To better understand Ripple it’s important to understand the current problems that exist within todays banking infrastructure. The current global payment system is painfully slow. It can take anywhere from three to five business days for a transaction to be posted. The global payment system also fails to be cost effective. An international transfer could cost up to fifty dollars depending on the bank and the amount of money being sent. According to Ripple as many as four percent of global transactions actually fail as well. So currently you have an incohesive global payment system that is disparate, inefficient, unreliable and not to mention costly. Ripple aims to solve these problems with a decentralized solution.
What is XRP?
XRP by market capitalization is the third largest cryptocurrency following Bitcoin and Ethereum. XRP is the digital token or cryptocurrency that many refer to as Ripple, that can be traded through the Ripple network. It was designed as a payment system for financial institutions all over the world. This is beneficial for a few reasons.
- Individuals and financial institutions can send each other payments in real time, we’re talking seconds.
- Replaces the need for systems like Swift or Western Union, which are not cost effective.
- Removes fees and delays that occur between different types of currency exchanges.
Does it use the Blockchain like Bitcoin?
Ripple does take advantage of Blockchain technologies but not in the way the Bitcoin does. It uses a distributed consensus ledger verified by Ripple servers rather than utilizing mining techniques. So basically all these nodes (servers) end up validating each others order of transactions to prevent the double spending of funds. This is what’s called a consensus.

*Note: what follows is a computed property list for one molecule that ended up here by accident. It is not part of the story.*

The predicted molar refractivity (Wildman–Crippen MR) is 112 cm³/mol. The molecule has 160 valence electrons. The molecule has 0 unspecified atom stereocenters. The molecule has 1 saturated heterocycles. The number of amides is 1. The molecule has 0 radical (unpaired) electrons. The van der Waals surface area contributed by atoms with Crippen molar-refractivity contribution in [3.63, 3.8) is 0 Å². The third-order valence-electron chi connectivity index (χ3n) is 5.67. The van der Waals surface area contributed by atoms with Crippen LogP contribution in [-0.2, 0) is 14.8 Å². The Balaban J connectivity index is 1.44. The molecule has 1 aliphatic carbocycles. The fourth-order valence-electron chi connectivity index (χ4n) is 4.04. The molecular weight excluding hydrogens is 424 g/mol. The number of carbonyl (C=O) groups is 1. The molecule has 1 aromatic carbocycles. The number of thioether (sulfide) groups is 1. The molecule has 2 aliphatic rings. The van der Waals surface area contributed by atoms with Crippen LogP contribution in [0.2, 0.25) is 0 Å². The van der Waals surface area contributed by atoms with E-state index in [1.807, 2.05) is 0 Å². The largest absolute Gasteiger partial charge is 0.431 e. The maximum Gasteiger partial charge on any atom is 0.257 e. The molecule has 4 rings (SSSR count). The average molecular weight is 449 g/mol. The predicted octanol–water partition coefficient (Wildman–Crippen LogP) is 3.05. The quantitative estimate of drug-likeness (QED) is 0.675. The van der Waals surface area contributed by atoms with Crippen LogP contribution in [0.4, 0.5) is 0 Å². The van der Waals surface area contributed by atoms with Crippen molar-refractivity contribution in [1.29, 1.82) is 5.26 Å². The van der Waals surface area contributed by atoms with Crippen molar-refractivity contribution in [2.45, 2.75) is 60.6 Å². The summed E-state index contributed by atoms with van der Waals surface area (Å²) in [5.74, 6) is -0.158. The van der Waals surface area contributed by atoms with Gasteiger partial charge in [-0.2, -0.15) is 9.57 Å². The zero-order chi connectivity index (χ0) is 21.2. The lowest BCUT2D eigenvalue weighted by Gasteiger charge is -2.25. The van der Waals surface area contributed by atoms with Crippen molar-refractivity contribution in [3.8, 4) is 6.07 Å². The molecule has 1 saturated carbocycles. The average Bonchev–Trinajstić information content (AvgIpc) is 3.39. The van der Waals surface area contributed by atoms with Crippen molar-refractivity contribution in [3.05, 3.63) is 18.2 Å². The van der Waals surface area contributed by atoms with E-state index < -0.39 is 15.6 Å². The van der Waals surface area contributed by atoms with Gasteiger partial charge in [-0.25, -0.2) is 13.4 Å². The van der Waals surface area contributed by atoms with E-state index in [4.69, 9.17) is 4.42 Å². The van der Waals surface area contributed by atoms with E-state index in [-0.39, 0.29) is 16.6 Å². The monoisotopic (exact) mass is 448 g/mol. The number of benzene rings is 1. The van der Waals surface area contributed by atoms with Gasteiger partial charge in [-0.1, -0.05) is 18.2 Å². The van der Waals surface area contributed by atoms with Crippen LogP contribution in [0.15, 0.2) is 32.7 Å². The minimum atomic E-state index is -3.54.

So apparently Ripple has a Validator Registry available for our viewing pleasure, which looks to be a list of all the nodes in the consensus and their corresponding domain names. You’ll see various columns denoting things such as the name of the server, the agreement score and the total number of validations that the node is aware of. You can even click on the domain name of each of those servers, whereas the server is likely to be a financial institution that can send and receive payments. Depending on what the server does or who the financial institution is, you’ll most likely be presented with a web page of some sort.
What is RippleNet?
The Ripple Network or RippleNet for short is kind of what we described above. It’s basically a network of financial institutions that wish to send and receive payments to each other across borders and in real time. RippleNet is awesome because customers are able to transact in new market territory and international payments are made seamless. Ripple says that these transactions occur in mere seconds and are more secure and reliable as opposed to traditional payment methods.
Customers also have around 40 currencies that they can receive payment in. According to Ripple they offer what’s called on demand liquidity. Which basically boils down to the idea that two currencies can be bridged utilizing XRP tokens. Different countries use different currency and currencies are valued differently. One example that comes to mind is the US dollars versus the Euro. At the time of writing one Euro is worth $!.09 in US dollars. XRP bridges these two currencies so that customers receive the correct amount in local currency. Interestingly enough there is a small charge of $0.00001 for the transaction commission cost over RippleNet. This ensures that DDos attacks don’t occur against the network.
What is Ripple?
Ripple is the software solutions company behind the Ripple network and XRP. They aim to use Blockchain technology to help government and financial institutions send global payments quickly, seamlessly and in a secure fashion. Many people use Ripple to describe the XRP token but its important to know the difference.
How it works
Ripple provides a descriptive video on how everything works in the RippleNet. Check it out!